BORNEO, INDONESIA, 2010

An area deforested for a palm oil plantation in Central Kalimantan

Palinggi

© Reuters / Crack Palinggi


Indonesia is the biggest producer of raw palm oil in the world, but while profit from this trade is high, the cost that the land has to pay is even higher.
Indonesia’s tropical forest is suffering for the cultivation of oil palms. Deforestation has been practised for many years, as photos taken by Greenpeace between 2009 and 2011 clearly show.
Indonesia’s tropical forest is the third largest in the world, boasts amazing biodiversity and stores enormous quantities of carbon. Despite playing such a valuable role, it is still being sacrificed for the production of palm oil, for which demand is growing. A new survey carried out by Greenpeace in 2018 showed that the forest is still under attack despite conservation policies.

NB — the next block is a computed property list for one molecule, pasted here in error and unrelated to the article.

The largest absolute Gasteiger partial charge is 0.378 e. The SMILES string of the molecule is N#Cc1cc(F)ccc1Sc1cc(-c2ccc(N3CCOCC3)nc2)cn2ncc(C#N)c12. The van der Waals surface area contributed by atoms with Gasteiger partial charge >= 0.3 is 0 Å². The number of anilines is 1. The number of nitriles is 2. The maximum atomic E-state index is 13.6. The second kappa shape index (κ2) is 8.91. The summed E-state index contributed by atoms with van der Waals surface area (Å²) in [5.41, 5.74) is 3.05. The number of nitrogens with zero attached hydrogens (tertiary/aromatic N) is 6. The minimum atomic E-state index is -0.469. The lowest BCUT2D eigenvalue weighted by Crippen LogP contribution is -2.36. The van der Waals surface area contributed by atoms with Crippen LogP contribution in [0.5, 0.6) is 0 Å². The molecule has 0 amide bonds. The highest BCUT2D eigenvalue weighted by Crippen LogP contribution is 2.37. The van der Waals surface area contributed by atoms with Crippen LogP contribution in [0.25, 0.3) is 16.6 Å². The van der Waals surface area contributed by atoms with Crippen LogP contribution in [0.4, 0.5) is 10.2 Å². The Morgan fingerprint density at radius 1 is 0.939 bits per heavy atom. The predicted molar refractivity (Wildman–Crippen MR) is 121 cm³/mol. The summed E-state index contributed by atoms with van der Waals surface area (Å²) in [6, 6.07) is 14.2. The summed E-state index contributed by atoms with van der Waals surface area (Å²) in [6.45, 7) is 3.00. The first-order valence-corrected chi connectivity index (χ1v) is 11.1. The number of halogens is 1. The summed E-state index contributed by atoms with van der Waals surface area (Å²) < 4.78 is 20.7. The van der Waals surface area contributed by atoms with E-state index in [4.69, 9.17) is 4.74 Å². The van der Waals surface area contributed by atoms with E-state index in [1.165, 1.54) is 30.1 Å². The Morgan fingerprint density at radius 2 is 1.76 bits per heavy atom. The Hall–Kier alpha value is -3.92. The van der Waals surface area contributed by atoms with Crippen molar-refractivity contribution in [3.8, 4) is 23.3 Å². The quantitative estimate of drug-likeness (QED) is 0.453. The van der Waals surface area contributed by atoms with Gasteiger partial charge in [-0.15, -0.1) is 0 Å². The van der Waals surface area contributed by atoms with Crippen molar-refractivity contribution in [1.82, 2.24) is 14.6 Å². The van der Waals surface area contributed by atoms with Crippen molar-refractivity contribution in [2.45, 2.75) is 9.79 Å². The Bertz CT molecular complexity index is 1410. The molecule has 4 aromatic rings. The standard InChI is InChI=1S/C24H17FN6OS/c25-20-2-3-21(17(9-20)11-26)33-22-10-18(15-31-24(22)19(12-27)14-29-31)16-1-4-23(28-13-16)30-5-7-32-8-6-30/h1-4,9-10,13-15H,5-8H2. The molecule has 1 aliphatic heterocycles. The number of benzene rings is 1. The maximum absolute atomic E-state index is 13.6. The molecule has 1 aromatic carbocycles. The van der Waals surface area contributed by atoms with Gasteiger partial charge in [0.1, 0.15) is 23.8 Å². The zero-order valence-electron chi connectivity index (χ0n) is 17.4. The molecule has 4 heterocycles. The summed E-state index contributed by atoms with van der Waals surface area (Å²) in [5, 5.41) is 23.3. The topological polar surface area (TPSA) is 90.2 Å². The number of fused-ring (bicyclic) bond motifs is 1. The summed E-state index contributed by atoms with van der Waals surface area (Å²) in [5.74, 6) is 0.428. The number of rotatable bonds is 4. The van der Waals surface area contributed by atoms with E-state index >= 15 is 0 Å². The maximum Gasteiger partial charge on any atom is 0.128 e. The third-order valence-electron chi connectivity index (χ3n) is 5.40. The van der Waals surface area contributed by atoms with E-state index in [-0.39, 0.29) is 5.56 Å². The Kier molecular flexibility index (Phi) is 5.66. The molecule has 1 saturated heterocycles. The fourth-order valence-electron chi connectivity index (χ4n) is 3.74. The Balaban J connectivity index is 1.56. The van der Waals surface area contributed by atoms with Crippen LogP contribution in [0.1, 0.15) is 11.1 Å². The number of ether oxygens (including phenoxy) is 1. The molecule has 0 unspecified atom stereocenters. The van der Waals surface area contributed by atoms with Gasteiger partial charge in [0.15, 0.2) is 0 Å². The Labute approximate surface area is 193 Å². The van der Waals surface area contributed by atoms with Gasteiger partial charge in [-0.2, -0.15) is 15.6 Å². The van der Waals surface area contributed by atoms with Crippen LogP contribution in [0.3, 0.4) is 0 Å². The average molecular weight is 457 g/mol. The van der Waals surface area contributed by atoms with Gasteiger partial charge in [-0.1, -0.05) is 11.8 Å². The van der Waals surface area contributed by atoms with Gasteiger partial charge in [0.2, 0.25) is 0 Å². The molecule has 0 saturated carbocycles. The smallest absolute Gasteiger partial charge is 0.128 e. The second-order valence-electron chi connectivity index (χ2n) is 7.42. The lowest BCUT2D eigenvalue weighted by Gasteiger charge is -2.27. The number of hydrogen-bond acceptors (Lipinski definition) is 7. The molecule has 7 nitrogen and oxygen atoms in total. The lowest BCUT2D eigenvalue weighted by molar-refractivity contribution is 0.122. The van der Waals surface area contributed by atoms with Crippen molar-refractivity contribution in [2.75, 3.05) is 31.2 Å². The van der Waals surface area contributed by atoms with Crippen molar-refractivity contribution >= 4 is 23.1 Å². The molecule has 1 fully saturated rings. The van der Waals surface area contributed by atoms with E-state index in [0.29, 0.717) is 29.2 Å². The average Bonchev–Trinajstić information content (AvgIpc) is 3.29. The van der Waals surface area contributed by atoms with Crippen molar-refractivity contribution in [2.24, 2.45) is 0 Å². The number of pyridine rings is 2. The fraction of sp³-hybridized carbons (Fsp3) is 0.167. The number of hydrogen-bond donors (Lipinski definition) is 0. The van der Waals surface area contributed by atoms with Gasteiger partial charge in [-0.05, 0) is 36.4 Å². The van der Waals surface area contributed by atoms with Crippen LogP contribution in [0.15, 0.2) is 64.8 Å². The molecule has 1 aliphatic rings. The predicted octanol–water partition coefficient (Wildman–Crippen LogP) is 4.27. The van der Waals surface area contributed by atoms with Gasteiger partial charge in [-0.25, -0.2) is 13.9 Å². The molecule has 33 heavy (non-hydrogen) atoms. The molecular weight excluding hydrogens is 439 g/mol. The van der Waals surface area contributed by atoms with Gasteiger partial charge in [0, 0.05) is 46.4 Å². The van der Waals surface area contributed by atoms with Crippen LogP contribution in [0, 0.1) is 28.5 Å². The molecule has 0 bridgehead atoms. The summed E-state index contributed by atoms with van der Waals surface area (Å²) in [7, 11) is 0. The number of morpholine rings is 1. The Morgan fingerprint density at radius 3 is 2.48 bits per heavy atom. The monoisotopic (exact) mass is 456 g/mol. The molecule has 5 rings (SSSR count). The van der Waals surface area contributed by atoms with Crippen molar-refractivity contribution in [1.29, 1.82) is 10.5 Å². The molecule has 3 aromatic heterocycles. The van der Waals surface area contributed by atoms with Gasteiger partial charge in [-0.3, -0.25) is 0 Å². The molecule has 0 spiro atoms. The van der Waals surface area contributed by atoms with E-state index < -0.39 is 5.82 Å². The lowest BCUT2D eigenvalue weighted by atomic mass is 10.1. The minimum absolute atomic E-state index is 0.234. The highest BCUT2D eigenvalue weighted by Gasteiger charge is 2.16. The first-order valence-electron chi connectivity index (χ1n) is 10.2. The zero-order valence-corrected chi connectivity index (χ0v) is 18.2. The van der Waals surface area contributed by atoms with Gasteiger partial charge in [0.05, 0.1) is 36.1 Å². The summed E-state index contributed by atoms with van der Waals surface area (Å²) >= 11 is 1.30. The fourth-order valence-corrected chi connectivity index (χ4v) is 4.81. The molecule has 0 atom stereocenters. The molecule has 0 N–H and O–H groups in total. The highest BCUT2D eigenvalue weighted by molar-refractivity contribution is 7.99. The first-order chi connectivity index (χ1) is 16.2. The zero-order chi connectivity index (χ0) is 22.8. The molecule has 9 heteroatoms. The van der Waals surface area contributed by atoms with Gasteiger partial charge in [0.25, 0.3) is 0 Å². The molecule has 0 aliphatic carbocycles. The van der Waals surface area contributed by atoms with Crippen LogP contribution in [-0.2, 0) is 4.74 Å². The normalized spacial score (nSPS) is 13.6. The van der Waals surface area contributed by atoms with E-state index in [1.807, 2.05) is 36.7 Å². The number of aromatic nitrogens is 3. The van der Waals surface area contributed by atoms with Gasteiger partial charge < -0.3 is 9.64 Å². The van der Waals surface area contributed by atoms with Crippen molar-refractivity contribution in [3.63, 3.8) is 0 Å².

The problem is not just an environmental one: many of the indigenous peoples who live in the forest are being forcibly evicted or tricked into leaving their homes to permit the transformation of forest areas into plantations. The Indonesians who work for the palm oil industry are also underpaid, exploited and often forced to employ their own children who, instead of going to school, end up working for unimaginable hours. The same applies to pregnant women.
While some companies who use palm oil do offer better living conditions to their employees, many surveys have shown that this is not generally the case. If the targets set by the companies are not met, workers can be fined or obliged to work until they drop without adequate pay.

Stefania Bianco